Friday, December 4, 2009

When Chang came to town, part two

As noted in a prior blog, Merian C. Cooper and Ernest B. Schoedsack's Chang: A Drama of the Wilderness (1927) proved to be a popular film. It played all around the greater San Francisco Bay Area, including at least two showings in Berkeley.

Back in the 1920's, films usually played a week in major cities like San Francisco or Oakland. In smaller markets, and on a second or third run, films usually played for two or three days. Those were the circumstances behind Chang's showing at the Lorin Theatre in Berkeley in October, 1927.



Chang returned to Berkeley the following year - and in a most uncommon venue. Like a few other select films of the time (such as Cecil B. DeMille's King of Kings - a favorite of the Methodists), Chang was screened for the public in a church. In this instance, it was shown at the First Congregational Church in Berkeley in January, 1928. The church billed the film as "unusual" "informing" and "enthralling." The screening didn't seem to be a fundraiser, as admission was free. Perhaps this screening, which included a lerformance by a lyric soprano, was just a social occasion provided for congregants.


Besides other local screenings, Chang also showed in nearby Lodi, California. That screening took place in October, 1927 at the Lodi Theatre, which was part of the local T & D chain of theatres.


As the advertisement notes, the New York Herald-Tribune said the picture "contains the most exciting moment in motion picture history!" The local newspaper, the Lodi  Sentinel,  even went so far as to state, "Chang towers head and shoulders above practically everything which has come to the local screen during the past year." Find out for yourself on Saturday, December 12th, as the San Francisco Silent Film Festival presents Merian C. Cooper and Ernest B. Schoedsack's Chang: A Drama of the Wilderness at the Castro Theatre. Further information here.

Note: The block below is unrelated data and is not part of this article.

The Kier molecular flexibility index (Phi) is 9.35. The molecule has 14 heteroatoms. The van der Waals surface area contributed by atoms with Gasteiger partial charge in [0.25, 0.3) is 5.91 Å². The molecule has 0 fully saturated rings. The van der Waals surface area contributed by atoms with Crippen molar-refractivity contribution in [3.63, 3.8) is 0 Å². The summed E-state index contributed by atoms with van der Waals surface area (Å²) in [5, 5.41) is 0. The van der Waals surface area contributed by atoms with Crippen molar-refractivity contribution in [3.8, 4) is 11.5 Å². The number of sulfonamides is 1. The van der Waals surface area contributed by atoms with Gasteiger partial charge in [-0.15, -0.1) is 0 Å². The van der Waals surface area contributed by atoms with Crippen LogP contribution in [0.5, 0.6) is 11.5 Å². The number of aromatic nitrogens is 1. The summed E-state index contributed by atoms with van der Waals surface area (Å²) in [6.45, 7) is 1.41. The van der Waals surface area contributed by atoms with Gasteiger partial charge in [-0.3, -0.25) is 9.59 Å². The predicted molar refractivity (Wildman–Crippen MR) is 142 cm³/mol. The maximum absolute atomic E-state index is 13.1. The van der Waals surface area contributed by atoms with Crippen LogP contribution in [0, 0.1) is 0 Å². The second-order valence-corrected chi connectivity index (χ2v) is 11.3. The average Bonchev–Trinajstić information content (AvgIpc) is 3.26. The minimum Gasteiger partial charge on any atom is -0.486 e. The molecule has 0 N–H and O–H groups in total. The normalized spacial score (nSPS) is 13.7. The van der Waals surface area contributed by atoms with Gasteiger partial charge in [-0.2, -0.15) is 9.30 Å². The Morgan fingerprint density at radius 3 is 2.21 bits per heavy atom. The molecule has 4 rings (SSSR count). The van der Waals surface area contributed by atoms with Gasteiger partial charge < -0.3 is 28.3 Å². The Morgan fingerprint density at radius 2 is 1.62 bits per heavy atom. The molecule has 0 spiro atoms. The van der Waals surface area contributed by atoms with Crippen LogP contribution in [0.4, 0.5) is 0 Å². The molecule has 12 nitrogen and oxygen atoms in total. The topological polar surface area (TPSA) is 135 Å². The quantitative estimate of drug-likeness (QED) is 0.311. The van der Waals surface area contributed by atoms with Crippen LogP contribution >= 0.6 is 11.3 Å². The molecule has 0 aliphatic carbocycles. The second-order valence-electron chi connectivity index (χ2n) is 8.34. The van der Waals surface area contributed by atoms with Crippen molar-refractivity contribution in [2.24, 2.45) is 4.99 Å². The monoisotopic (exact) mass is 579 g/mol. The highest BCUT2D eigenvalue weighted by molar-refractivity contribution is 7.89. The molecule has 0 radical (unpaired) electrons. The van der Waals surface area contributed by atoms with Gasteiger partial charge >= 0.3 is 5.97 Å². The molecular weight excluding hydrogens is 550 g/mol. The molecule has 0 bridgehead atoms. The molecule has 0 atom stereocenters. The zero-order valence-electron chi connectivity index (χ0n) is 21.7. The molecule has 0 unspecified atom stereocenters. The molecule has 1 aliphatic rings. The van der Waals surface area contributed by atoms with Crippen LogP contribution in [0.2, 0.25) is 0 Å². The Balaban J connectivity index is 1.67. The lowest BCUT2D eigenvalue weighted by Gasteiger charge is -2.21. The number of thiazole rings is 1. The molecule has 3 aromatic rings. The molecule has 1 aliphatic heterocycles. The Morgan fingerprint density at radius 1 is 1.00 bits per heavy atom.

3 comments:

  1. The church screening is interesting. I wonder if it was part of a nationwide tour to such venues.

    I found a mention of Chang in a book called History of Protestant Work In Thailand, 1828-1958. According to the author, Kenneth E. Wells, the leading man in the film, Kru Muang, was a Christian evangelist from Nan Province, Thailand (where the film was shot) who had in 1917 helped to found the first church in Jinghong City, China.

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  2. Thank you for your comment. I think the church screening is interesting - very interesting. In going through old newspapers, I have come across a handfull of church sponsored screenings - usually featuring "King of Kings." It's appeal to Christians needn't be explained. However, all of this makes me wonder why this Berkeley congregation screened "Chang." What was the connection?

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  3. Though a direct connection between this church and the religous missions in Northern Thailand (Siam at that time) seems unlikely to have occurred, and seem even unliklier to be proved, I'm reminded that one of the fascinations certain Westerners had for so-called "primitive peoples" in the 1920s was that they represented souls Christians could save. Perhaps this was the inspiration for the screening.

    I don't think it's coincidental that before Cooper & Shoedsack made their film, pretty much all of the Westerners who travelled in the region were Christian missionaries.

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